The era of e-commerce has brought choice, convenience, and cardboard boxes. Oh, so many cardboard boxes.

“Everything goes in packaging these days,” said Chantal Emmanuel, co-founder and CTO of LimeLoop, which is a participant in the TechCrunch 2023 Battlefield 200 startup competition.

For many consumers, the sight of so much waste can be distressing. And for retailers and fulfillment companies, single-use packing is a hit to both their bottom line and their sustainability scores.

Emmanuel and Ashley Etling, LimeLoop’s other co-founder and the company’s CEO, had worked together previously at an industrial design firm that shipped samples in reusable packaging. Years later, Etling stumbled upon one of those packets in a cardboard box of all things.

At the same time, e-commerce had been taking off in the U.S. “Both of us shop online more than we’d like to admit,” Emmanuel said, and both had a surplus of single-use cardboard boxes on hand. Etling called Emmanuel, and the pair started brainstorming what a company built around reusable packaging might look like.

The answer turned out to be more than just reusable mailers. Hardware and software ended up being an essential part of the business model, allowing LimeLoop to track their mailers as they made their way from origin to destination. That’s helpful not just for e-commerce, but also for hospital systems, for example, that might need to ensure delivery at a certain time.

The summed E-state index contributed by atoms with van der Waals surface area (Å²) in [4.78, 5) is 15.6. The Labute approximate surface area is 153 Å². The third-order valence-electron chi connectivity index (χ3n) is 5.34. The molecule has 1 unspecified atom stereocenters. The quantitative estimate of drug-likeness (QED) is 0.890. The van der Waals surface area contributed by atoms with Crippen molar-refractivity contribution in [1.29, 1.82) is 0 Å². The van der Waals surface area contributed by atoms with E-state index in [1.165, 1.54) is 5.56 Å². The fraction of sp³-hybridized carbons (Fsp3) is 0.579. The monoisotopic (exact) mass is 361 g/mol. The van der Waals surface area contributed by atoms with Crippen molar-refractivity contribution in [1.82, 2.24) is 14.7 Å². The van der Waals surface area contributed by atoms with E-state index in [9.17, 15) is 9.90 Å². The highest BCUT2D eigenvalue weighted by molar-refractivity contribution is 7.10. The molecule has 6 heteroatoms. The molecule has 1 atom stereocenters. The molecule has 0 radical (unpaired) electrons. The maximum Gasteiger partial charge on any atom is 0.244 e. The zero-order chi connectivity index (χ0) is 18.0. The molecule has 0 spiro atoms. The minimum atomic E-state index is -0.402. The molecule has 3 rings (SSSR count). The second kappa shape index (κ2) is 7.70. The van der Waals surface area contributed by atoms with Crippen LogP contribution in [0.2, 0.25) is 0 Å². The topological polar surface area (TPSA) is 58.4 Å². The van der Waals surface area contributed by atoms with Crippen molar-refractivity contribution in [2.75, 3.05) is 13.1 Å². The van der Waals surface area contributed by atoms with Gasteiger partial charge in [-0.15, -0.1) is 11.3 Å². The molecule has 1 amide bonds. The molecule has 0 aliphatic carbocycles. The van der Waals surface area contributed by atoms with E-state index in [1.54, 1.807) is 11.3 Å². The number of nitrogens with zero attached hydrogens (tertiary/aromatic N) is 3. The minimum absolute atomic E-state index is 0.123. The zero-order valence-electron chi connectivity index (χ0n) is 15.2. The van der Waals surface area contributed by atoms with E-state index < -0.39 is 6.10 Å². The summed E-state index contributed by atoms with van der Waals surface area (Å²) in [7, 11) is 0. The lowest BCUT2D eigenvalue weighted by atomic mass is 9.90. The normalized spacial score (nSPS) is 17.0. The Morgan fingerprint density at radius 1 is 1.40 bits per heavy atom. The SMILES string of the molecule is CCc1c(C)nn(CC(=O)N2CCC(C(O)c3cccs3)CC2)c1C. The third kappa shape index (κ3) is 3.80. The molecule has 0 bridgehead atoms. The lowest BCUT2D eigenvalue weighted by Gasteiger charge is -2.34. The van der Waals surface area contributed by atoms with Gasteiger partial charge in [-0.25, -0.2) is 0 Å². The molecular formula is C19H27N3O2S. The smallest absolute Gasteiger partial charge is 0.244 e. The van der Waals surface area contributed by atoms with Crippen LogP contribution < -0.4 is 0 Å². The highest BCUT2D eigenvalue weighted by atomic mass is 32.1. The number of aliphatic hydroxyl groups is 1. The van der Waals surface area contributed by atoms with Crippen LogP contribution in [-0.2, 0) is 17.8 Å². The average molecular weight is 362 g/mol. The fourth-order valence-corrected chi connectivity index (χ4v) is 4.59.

LimeLoop’s mailers are made from upcycled plastics and contain LoRaWAN modules that allow them to be tracked using the Helium Network and Amazon’s Sidewalk network. “That’s what gives us real-time data throughout most of the U.S. and the world,” Emmanuel said.

The startup has two primary types of packages: those that travel from businesses to consumers and those that ply fulfillment routes within or between companies. The latter are larger totes that can hold around 40 pounds and have a life of about 50 trips. The consumer-facing packages are smaller and can survive at least 100 trips. In many cases, Emmanuel said, the packaging is still structurally sound, but it’s too marked up to make it useful.

As a result, the carbon footprint of the mailers is about 90% lower than that of cardboard, even when factoring in return shipping. On the consumer side, that happens via the U.S. Postal Service, which picks up the mailers when the mail carrier makes their usual rounds. On the B2B side, the totes can be collapsed and packed in another tote, 10 at a time, for the return trip.

The company has a number of customers, including sustainable clothing retailer Toad&Co. and outdoor gear company Topo Designs.

While much of the emphasis is on the packages themselves, Emmanuel said that the intelligence of their platform is what’s made the circularity of their system possible. “We found it to be really vital for what we’re doing because if you don’t know where the packages are, you’re not keeping them in circulation; you might as well be using cardboard,” she said.


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